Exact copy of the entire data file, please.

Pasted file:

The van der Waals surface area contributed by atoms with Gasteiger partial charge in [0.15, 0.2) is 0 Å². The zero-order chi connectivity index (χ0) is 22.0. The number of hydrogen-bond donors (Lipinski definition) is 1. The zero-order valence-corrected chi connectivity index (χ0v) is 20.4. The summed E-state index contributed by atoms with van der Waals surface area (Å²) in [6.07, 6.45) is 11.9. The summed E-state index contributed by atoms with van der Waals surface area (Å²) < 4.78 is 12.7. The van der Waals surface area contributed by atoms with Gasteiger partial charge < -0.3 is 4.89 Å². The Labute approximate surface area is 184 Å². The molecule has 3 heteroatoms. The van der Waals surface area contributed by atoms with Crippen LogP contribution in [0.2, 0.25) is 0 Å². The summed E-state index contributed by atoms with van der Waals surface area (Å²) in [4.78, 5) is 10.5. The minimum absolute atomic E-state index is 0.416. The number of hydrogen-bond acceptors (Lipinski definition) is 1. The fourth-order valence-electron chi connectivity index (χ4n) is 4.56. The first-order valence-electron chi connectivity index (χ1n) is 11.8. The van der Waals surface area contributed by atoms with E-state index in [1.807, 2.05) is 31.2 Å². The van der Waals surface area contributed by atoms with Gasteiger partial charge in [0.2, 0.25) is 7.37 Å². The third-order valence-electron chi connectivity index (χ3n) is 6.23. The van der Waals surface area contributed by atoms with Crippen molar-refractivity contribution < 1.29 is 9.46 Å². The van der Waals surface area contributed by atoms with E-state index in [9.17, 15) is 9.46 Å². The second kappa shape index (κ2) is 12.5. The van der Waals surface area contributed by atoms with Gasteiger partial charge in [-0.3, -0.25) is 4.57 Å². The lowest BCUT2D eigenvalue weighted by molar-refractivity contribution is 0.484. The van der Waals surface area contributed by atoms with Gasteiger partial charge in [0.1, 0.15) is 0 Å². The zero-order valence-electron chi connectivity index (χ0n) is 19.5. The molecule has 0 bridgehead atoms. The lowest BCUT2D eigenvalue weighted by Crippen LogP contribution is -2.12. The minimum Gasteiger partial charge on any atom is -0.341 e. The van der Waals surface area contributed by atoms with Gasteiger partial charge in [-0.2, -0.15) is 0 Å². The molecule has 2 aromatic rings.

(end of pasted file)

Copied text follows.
The van der Waals surface area contributed by atoms with Gasteiger partial charge in [0.15, 0.2) is 0 Å². The zero-order chi connectivity index (χ0) is 22.0. The number of hydrogen-bond donors (Lipinski definition) is 1. The zero-order valence-corrected chi connectivity index (χ0v) is 20.4. The summed E-state index contributed by atoms with van der Waals surface area (Å²) in [6.07, 6.45) is 11.9. The summed E-state index contributed by atoms with van der Waals surface area (Å²) < 4.78 is 12.7. The van der Waals surface area contributed by atoms with Gasteiger partial charge < -0.3 is 4.89 Å². The Labute approximate surface area is 184 Å². The molecule has 3 heteroatoms. The van der Waals surface area contributed by atoms with Crippen LogP contribution in [0.2, 0.25) is 0 Å². The summed E-state index contributed by atoms with van der Waals surface area (Å²) in [4.78, 5) is 10.5. The minimum absolute atomic E-state index is 0.416. The number of hydrogen-bond acceptors (Lipinski definition) is 1. The fourth-order valence-electron chi connectivity index (χ4n) is 4.56. The first-order valence-electron chi connectivity index (χ1n) is 11.8. The van der Waals surface area contributed by atoms with E-state index in [1.807, 2.05) is 31.2 Å². The van der Waals surface area contributed by atoms with Gasteiger partial charge in [0.2, 0.25) is 7.37 Å². The third-order valence-electron chi connectivity index (χ3n) is 6.23. The van der Waals surface area contributed by atoms with Crippen molar-refractivity contribution < 1.29 is 9.46 Å². The van der Waals surface area contributed by atoms with E-state index in [9.17, 15) is 9.46 Å². The second kappa shape index (κ2) is 12.5. The van der Waals surface area contributed by atoms with Gasteiger partial charge in [-0.3, -0.25) is 4.57 Å². The lowest BCUT2D eigenvalue weighted by molar-refractivity contribution is 0.484. The van der Waals surface area contributed by atoms with Gasteiger partial charge in [0.1, 0.15) is 0 Å². The zero-order valence-electron chi connectivity index (χ0n) is 19.5. The molecule has 0 bridgehead atoms. The lowest BCUT2D eigenvalue weighted by Crippen LogP contribution is -2.12. The minimum Gasteiger partial charge on any atom is -0.341 e. The van der Waals surface area contributed by atoms with Gasteiger partial charge in [-0.2, -0.15) is 0 Å². The molecule has 2 aromatic rings.